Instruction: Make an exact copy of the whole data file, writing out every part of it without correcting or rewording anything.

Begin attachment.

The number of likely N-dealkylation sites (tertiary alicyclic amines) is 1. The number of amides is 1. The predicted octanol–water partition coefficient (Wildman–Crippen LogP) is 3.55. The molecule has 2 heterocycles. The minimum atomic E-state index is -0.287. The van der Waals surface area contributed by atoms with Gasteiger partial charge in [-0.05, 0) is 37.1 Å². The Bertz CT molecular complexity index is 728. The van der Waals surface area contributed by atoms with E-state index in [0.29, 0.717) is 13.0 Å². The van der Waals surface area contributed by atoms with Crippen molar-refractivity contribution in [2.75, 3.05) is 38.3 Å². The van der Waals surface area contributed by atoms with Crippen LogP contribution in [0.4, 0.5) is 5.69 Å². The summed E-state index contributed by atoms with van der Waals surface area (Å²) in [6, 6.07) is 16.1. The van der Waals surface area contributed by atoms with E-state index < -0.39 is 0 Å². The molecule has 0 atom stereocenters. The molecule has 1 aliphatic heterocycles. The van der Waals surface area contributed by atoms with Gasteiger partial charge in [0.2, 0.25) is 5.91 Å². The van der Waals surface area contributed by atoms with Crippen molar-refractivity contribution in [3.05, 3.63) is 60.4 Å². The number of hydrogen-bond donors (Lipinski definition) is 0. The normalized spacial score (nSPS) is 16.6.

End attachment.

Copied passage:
The number of likely N-dealkylation sites (tertiary alicyclic amines) is 1. The number of amides is 1. The predicted octanol–water partition coefficient (Wildman–Crippen LogP) is 3.55. The molecule has 2 heterocycles. The minimum atomic E-state index is -0.287. The van der Waals surface area contributed by atoms with Gasteiger partial charge in [-0.05, 0) is 37.1 Å². The Bertz CT molecular complexity index is 728. The van der Waals surface area contributed by atoms with E-state index in [0.29, 0.717) is 13.0 Å². The van der Waals surface area contributed by atoms with Crippen molar-refractivity contribution in [2.75, 3.05) is 38.3 Å². The van der Waals surface area contributed by atoms with Crippen LogP contribution in [0.4, 0.5) is 5.69 Å². The summed E-state index contributed by atoms with van der Waals surface area (Å²) in [6, 6.07) is 16.1. The van der Waals surface area contributed by atoms with E-state index < -0.39 is 0 Å². The molecule has 0 atom stereocenters. The molecule has 1 aliphatic heterocycles. The van der Waals surface area contributed by atoms with Gasteiger partial charge in [0.2, 0.25) is 5.91 Å². The van der Waals surface area contributed by atoms with Crippen molar-refractivity contribution in [3.05, 3.63) is 60.4 Å². The number of hydrogen-bond donors (Lipinski definition) is 0. The normalized spacial score (nSPS) is 16.6.